What Watching Football In Japan Is Like Now

Between late February and 4th July 2020 there was no football in Japan. The authorities were actually very quick to shut down the leagues after the Covid_19 outbreak but maybe a bit slow to get things restarted as other leagues around the world (Korea, Germany) got back up and running with extra interest from football-starved fans.

The first couple of rounds were played totally behind closed doors but two weeks ago fans were allowed back into grounds with a new set of measures and protocols such as temperature checks on the way in, readily available hand sanitizer, compulsory masks, socially distanced seating, no singing or chanting, no flags, no alcohol…and seemingly not too much fun!

Basically, many of the things I like about watching football in Japan have been removed and when I heard this I have to say that I wasn’t interested in attending such games but as I began to see other people return to stadiums the idea of sampling such a unique experience grew and grew. 

Compared to other match-days, nearest station Tobitakyu was incredibly quiet when I arrived ready for this J2 League encounter between Tokyo Verdy and Montedio Yamagata. The former is where “Pele” played albeit when they had a different name before the inception of the J-League in 1993. It was actually my first time to watch Verdy live but not Montedio as I went up to see Kashiwa Reysol in Yamagata last June. It absolutely hammered it down on that occasion and it was a pretty wet day too for this one too albeit on a lighter level. 

Satisfied with the measures that had been put into place, I didn’t really see it as a risk to go to the game. First up was a temperature check followed by the usual lackadaisical bag search. No hidden alcohol on me this time though as I have been off the booze since the first day of June.

This was my first time back at Ajinomoto Stadium since last years memorable day out for Wales Vs Australia in the Rugby World Cup, and my first live football match (in Japan!) since watching a Nadeshiko League 1 women’s match just under a year ago. The green side of the capital share the 50,000 all-seater stadium with FC Tokyo but, with an average of about 6000 fans (during non-Coronavirus times!), this match wasn’t too different in some ways. For the record, there were 2,072 people at this mid-table game.

The toilets are now equipped with hand soap and paper towels as the electric drier is not deemed to be safe anymore. Sanitizer is also on hand near the toilet exits.

Inside the stadium was eerily quiet and it was hard to believe there was even a game taking place. That was certainly true when I took my seat just over an hour before kick off as there was nothing at all happening out on the pitch regarding pre-match entertainment. The seats you can sit on have been marked with a sign (it has even got English on it!) and the two seats on each side of you are to be left vacant. However, that didn’t stop a couple of guys (one who had his young child with him) from sitting right behind me and ignoring the rules. Did they get asked to move on though?! Of course not!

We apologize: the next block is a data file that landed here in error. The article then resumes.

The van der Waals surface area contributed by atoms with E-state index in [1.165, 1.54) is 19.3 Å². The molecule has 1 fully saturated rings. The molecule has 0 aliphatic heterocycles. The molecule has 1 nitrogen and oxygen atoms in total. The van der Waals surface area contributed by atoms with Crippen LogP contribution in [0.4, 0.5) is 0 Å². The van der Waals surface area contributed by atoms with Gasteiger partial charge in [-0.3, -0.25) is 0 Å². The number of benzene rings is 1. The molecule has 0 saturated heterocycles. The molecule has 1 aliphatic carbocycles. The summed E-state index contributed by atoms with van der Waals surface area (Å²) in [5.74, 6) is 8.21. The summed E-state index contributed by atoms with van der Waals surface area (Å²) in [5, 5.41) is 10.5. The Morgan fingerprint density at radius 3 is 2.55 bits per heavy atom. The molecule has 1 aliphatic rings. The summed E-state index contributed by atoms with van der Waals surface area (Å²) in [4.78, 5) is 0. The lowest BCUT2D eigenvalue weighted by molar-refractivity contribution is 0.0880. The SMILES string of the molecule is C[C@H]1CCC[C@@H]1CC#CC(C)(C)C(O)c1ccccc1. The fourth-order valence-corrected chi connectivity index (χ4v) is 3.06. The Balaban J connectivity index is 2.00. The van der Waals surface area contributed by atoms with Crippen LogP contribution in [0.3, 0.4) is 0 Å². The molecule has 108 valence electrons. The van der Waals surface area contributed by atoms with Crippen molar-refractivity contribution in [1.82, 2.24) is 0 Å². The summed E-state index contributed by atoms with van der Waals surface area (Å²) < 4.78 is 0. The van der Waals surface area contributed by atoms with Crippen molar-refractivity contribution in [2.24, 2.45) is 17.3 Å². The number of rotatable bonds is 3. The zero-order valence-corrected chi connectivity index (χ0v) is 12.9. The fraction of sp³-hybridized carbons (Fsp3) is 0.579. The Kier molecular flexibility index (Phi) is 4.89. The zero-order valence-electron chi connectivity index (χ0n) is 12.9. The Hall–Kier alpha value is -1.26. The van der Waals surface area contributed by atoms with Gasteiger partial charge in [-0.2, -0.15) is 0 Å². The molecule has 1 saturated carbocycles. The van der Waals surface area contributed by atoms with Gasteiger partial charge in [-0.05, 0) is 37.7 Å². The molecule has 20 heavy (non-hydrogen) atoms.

The match began at 6:03 pm (such kick off times are quite normal in Japan) and it was quite a bright encounter for the first half. Shion Inoue broke clear, rounded the keeper but hit the post which was instantly followed up by a block on the line. Another Inoue shot from outside the area curled just wide of the upright and in between his two chances the Verdy keeper Vidotto made a good save low to his left and overall it was quite a good half.


No-one’s come here for a match report though! How was the atmosphere? Now, I’ve watched a fair few games on TV where fake atmosphere has been piped into the feed by the TV companies but what was it like without that? Different, that’s for sure! The usual oohs and ahhs were there but it really did play out like something of a practice or testimonial match. The louder clapping at Verdy corner kicks was a noticeable difference for willing them on but other than that it was like going to the theatre or something!

Having to wear a mask is nothing too unusual for most Japanese who often wear them during the hay-fever season or when they have a cold. I have to say that, after 8 weeks back at work, I am used to wearing them now but they getting a bit more uncomfortable as the weather becomes even more humid.

Water break in big English writing! Nomimizu time (飲水タイム) in Japanese!

Sadly the second half did not live up to the first one. Although both teams pressed there were only a few half chances and as it moved into injury time (or lost time as they say in Japan) I decided to make my exit. What was strange that no-one else was doing likewise which had me a little confused as fans usually start to head out towards the end of games. For a moment, I even thought one of the new procedures may have been that we all need to stay in our seats until the final whistle. That proved to not be the case but with it inevitably heading for a scoreless draw I was surprised to see only one or two others in the concourse making a sharp getaway.

Final Score: Tokyo Verdy 0-0 Montedio Yamagata


Whilst it was an interesting experience, it’s not really football as I know it and who knows when I’ll next take in a live game! It could be a while!

Click here to read ‘My “Pele Played In Japan” Article Was In Japan’s #1 English Language Football Magazine!’

Click here to read ‘A Manic Sunday As Wales & Australia Met At The Rugby World Cup’

Click here to read ‘Watching J-League Football On A Very Rainy Night Up In Yamagata’

Click here to read ‘Football Match Held Up By An Earthquake!’

About tokyofox

A Leicester City fan teaching English in Japan
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4 Responses to What Watching Football In Japan Is Like Now

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